This book contains the first academic translations of key legal texts from the Ayutthaya era (1351-1767), along with an essay on the role of law in Thai history. The legal history of Southeast Asia has languished because few texts are accessible in translation. The Three Seals Code is a collection of Thai legal manuscripts surviving from the Ayutthaya era. The Palace Law, probably dating to the late fifteenth century, was the principal law on kingship and government. The Thammasat, a descendant of India's dharmasastra, stood at the head of the Code and gave it authority. Here these two key laws are presented in English translation for the first time along with detailed annotations and analyses of their content. The coverage of family arrangements, court protocol, warfare, royal women, and ceremonial conduct in the Palace Law presents a detailed portrayal of Siamese kingship, reaching beyond terms such as devaraja, thammaraja, and cakravartin. Close analysis of the Thammasat questions the assumption that this text has a long-standing and fundamental role in Thai legal practice. Royal lawmaking had a large and hitherto unappreciated role in the premodern Thai state. This book is an important contribution to Thai history, Southeast Asian history, and comparative legal studies.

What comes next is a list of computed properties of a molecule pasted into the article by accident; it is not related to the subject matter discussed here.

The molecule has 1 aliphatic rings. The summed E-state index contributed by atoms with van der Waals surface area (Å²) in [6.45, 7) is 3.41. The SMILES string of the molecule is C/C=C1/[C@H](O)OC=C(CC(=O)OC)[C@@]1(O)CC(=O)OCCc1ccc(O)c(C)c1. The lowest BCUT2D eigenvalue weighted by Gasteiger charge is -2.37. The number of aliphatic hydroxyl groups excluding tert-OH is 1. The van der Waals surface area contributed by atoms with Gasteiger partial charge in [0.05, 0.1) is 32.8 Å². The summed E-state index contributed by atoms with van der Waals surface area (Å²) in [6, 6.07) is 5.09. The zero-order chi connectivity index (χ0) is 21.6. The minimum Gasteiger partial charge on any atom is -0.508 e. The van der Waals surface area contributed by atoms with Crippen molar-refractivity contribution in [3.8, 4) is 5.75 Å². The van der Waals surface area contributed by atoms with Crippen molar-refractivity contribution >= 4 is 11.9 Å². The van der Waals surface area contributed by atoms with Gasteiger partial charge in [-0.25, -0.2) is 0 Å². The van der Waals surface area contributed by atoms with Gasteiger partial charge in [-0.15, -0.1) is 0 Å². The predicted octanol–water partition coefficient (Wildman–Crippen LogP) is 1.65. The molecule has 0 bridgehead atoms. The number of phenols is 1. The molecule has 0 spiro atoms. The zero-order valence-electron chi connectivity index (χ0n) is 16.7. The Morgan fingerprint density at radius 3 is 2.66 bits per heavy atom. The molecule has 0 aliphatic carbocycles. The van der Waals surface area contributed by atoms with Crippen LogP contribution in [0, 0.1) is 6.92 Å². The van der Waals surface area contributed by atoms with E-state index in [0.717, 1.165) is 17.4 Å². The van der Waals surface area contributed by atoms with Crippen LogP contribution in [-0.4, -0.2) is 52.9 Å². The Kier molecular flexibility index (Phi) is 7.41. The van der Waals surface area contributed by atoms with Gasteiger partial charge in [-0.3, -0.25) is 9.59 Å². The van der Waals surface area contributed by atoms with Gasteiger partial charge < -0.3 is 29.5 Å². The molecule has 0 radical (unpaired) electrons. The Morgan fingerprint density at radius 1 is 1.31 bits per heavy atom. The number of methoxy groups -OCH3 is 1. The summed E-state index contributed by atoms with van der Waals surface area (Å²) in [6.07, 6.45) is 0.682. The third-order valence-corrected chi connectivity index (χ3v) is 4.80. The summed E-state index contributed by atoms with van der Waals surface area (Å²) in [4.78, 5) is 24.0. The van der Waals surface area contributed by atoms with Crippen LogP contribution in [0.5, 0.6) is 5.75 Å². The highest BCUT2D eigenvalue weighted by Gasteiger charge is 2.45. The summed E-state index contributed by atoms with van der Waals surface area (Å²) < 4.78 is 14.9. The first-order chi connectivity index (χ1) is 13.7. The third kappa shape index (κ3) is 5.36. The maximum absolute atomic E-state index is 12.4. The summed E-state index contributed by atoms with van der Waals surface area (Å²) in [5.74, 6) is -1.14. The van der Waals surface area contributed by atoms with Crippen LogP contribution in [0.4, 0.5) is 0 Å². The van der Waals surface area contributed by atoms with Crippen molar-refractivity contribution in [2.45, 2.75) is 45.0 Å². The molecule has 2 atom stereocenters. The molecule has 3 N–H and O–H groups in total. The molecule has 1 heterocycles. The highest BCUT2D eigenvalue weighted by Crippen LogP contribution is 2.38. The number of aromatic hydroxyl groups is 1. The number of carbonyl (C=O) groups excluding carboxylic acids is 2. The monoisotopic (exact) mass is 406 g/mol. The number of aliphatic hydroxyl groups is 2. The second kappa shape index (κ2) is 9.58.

Chris Baker formerly taught Asian history at Cambridge University and has lived in Thailand for more than thirty years.
Pasuk Phongpaichit is Professor of Economics at Chulalongkorn University, Bangkok.
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